CHARLESTON, W.Va. -- Why did a State Police SWAT team fire a fusillade that killed an aging, disabled Clay County man who had no record of crime or violence? West Virginians need trustworthy answers to this question.
At daybreak on June 26, the SWAT team accompanied federal drug agents serving a search warrant at the rural mobile home of Richard Dale Kohler, 65. Officers said Kohler was suspected of trading pain pills for stolen goods.
Police say the ailing man aimed a rifle at them, so they shot him -- so many times that his family couldn't display his mutilated body at his funeral.
However, relatives say Kohler hobbled on a cane, so it seems unlikely that he could wield a rifle. Numerous bullets went through the trailer's front door, which apparently was pried open later.
"How could he be holding a cane in one hand and raising a rifle with the other?" his daughter told police reporter Travis Crum. "Dad wasn't that strong, he was disabled."
Kohler's son-in-law pointed to the bullet-riddled door and said: "This door was never opened. If it was opened, there would be no bullet holes on the outside. They shot Richard dead through the door. It took Richard a while to get up out of bed to answer the door. I believe they shot him dead before he could even open it."
Kohler's daughter said her father had cooperated with troopers on previous occasions and invited them into his home. He never was known to possess a gun, she said.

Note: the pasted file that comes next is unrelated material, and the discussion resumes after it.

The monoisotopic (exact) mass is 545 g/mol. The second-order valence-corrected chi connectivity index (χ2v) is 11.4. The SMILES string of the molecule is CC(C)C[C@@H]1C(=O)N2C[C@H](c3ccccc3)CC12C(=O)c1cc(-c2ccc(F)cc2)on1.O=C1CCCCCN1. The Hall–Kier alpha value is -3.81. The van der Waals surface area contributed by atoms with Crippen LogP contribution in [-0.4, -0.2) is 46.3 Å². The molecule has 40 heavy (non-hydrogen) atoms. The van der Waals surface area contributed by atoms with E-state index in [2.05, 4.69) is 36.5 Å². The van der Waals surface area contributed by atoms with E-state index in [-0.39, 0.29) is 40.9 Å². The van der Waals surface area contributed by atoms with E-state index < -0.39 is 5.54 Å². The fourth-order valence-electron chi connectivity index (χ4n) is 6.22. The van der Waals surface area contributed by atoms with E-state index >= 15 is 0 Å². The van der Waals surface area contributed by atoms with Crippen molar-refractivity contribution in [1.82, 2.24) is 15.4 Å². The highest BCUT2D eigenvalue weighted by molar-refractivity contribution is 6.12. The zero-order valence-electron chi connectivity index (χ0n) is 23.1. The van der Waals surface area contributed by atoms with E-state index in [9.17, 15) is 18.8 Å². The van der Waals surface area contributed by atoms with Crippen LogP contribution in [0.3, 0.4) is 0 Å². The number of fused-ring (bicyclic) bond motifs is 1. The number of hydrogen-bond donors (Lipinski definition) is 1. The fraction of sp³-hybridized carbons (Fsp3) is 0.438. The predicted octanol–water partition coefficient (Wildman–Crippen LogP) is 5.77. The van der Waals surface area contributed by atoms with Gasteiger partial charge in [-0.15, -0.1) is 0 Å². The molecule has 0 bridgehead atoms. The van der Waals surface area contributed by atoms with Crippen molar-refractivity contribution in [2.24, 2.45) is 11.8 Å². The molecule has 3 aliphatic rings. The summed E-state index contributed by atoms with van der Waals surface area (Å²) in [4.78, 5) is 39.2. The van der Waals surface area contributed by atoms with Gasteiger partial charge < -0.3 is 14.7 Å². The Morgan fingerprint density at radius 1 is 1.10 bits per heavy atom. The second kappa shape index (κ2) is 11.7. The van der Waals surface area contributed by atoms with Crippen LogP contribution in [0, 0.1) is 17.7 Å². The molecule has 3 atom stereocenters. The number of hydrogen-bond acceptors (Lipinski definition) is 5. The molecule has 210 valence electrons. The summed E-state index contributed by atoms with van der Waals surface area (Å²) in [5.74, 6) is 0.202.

Reporter Crum discovered that troopers later went to a Clay County magistrate and obtained a separate search warrant for Kohler's trailer -- but it was backdated before 6 a.m., before the shooting occurred. Why? Is that proper?
Clay County prosecutor Jim Samples says Kohler's death is under investigation, but no determination has been reached.
Why was a high-powered SWAT team -- usually assigned to deadly shootouts or hostage crises -- sent on a trivial mission to search the home of an ailing man suspected of pill-trading? That seems like overkill. Why was the raid conducted at daybreak, while the disabled man was asleep?
West Virginia police serve many search warrants without such horrible outcomes. Now the public needs to know whether any misconduct occurred in the Clay County nightmare. High-level state authorities should order an independent, impartial inquiry to get reliable answers.